Ban Ki-moon offered seventy specific recommendations for action at the national, regional, and global levels, which he summarized under five broad headings. I hope that governments across the world swallow some humility pills, take the time to study this plan, and consider how the most important policy they could adopt to reduce terrorism would be to put in practice many of the key recommendations in the UN plan of action. The five categories of action are:

  1. Prevention, which requires improving underlying conditions at the domestic level so that individuals do not reach a state of humiliation and desperation that drives them to terror. The secretary-general made the important point that, “We know that extremism flourishes when human rights are violated, political space is shrunk, aspirations for inclusion are ignored, and too many people—especially young people—lack prospects and meaning in their lives.”
  1. Principled leadership and effective institutions. “Poisonous ideologies do not emerge from thin air,” Ban Ki-moon noted, adding that, “oppression, corruption and injustice are greenhouses for resentment.” The antidote is for leaders “to build inclusive institutions that are truly accountable to people.”
  1. Preventing extremism by promoting human rights. “All too often,” he noted, capturing succinctly the norms of most Arab states and some foreign ones also, “Sweeping definitions of terrorism or violent extremism are often used to criminalize the legitimate actions of opposition groups, civil society organizations, and human rights defenders. Governments should not use these types of sweeping definitions as a pretext to attack or silence one’s critics.”
  1. An “all of government” approach that breaks down “the silos between the peace and security, sustainable development, human rights and humanitarian actors at the national, regional, and global levels—including at the United Nations.”
  1. UN engagement, which includes actions by the UN itself while also promoting coordination with and support for national plans of action that address the many inter-linked dimensions of the violent extremism and terrorism threats.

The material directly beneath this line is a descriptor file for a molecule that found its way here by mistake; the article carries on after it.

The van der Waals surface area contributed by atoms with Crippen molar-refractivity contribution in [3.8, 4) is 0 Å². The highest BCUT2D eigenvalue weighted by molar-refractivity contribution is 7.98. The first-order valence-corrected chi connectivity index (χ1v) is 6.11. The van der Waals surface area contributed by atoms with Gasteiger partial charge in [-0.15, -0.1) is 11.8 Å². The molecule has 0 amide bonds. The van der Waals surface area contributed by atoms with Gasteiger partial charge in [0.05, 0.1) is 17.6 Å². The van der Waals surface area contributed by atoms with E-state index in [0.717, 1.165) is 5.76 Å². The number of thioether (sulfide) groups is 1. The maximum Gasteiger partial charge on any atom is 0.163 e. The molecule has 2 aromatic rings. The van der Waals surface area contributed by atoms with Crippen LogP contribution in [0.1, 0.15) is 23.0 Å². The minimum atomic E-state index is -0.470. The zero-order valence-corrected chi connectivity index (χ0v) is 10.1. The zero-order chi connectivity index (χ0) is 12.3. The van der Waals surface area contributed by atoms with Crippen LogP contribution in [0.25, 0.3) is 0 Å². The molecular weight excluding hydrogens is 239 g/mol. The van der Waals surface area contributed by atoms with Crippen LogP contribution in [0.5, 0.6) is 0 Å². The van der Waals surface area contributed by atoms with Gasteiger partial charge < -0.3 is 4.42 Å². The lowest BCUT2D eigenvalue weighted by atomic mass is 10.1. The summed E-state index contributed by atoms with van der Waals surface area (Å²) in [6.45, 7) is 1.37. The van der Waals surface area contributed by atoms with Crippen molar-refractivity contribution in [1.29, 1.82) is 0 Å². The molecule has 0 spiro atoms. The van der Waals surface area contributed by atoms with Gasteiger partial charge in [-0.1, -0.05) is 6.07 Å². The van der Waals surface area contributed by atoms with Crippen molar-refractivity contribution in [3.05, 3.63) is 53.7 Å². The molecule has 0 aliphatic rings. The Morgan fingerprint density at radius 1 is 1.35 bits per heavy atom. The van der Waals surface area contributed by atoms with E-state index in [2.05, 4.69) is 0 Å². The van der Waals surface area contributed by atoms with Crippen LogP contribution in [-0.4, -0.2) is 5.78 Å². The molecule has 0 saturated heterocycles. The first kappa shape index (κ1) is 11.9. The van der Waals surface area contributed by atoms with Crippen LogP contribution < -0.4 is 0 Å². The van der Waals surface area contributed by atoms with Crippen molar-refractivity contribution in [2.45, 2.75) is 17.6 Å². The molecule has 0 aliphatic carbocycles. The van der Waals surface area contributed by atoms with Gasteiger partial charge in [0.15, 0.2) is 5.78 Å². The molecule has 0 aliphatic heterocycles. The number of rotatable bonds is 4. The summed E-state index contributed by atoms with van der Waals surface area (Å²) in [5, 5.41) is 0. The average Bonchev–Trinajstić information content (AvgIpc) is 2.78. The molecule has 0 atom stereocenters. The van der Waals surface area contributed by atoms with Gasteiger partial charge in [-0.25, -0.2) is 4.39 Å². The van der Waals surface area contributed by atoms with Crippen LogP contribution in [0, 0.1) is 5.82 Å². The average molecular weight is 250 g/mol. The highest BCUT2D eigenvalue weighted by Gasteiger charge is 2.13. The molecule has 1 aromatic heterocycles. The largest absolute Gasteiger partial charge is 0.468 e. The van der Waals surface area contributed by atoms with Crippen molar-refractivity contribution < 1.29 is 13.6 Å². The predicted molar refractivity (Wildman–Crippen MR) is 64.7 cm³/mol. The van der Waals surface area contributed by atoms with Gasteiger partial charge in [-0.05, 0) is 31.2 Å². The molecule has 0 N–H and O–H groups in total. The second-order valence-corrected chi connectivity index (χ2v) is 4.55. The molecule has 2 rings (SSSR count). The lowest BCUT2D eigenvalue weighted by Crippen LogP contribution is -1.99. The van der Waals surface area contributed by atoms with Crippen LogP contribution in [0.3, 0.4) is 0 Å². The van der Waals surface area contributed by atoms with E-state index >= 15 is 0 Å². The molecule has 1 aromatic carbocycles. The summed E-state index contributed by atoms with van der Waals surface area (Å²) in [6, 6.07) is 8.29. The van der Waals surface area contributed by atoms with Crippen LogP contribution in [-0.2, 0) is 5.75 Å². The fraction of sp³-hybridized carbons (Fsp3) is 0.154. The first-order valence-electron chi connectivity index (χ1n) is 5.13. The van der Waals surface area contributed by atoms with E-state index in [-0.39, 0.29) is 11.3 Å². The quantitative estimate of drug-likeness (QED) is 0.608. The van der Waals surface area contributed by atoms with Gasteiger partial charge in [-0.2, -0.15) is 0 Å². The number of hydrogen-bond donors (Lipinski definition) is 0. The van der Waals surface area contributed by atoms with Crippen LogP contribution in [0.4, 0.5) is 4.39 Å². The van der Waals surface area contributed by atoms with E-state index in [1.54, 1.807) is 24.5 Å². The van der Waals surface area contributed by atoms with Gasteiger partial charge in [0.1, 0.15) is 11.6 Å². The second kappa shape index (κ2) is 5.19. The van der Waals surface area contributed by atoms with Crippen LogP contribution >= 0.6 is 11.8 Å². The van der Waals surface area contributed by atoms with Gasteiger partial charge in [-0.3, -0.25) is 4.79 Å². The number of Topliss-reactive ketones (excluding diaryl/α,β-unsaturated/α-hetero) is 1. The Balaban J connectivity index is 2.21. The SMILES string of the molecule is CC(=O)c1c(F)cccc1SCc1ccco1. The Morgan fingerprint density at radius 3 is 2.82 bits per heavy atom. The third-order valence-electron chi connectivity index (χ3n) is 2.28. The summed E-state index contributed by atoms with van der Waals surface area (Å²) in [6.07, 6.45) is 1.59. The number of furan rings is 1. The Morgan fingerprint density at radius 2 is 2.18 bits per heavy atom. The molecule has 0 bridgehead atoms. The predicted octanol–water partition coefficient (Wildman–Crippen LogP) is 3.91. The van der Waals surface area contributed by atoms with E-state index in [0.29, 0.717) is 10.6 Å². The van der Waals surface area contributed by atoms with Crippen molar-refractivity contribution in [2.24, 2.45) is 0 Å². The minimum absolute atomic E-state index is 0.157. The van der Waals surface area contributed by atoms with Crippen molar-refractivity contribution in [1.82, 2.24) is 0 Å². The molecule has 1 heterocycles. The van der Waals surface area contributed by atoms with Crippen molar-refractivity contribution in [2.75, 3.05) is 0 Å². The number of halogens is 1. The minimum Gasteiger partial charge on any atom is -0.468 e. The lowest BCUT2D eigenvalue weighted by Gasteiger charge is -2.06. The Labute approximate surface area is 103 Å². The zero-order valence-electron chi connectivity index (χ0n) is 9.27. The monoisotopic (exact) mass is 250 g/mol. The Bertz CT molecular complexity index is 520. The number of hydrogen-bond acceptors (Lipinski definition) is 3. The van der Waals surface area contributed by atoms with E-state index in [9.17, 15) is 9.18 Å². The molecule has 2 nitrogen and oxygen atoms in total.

Rami G. Khouri is published twice weekly in the Daily Star. He was founding director and now senior policy fellow of the Issam Fares Institute for Public Policy and International Affairs at the American University of Beirut. On Twitter: @ramikhouri.

Copyright ©2016 Rami G. Khouri — distributed by Agence Global


Related Posts

  • The Problem with RadicalismThe Problem with Radicalism It is commonplace to associate violent extremism with Islam, but terrorist organizations from recent history show that radicalism is not explained by religion. The concept of relative deprivation is key to understanding the roots of terrorism.
  • Desconstructing the ISIS CrisisDesconstructing the ISIS Crisis ISIS has carried out attacks in Turkey, Egypt, and France over the past month. In response, international leaders have declared "war" on the terrorist organization. It remains far from clear whether further military intervention will harm, or benefit, the so-called "Islamic State".
  • How Should We Respond to the Threat of ISIS?How Should We Respond to the Threat of ISIS? We will get nowhere other than where we are today if we all refuse to analyze the deeper drivers of radicalism that feed tens of thousands of recruits to these killer organizations.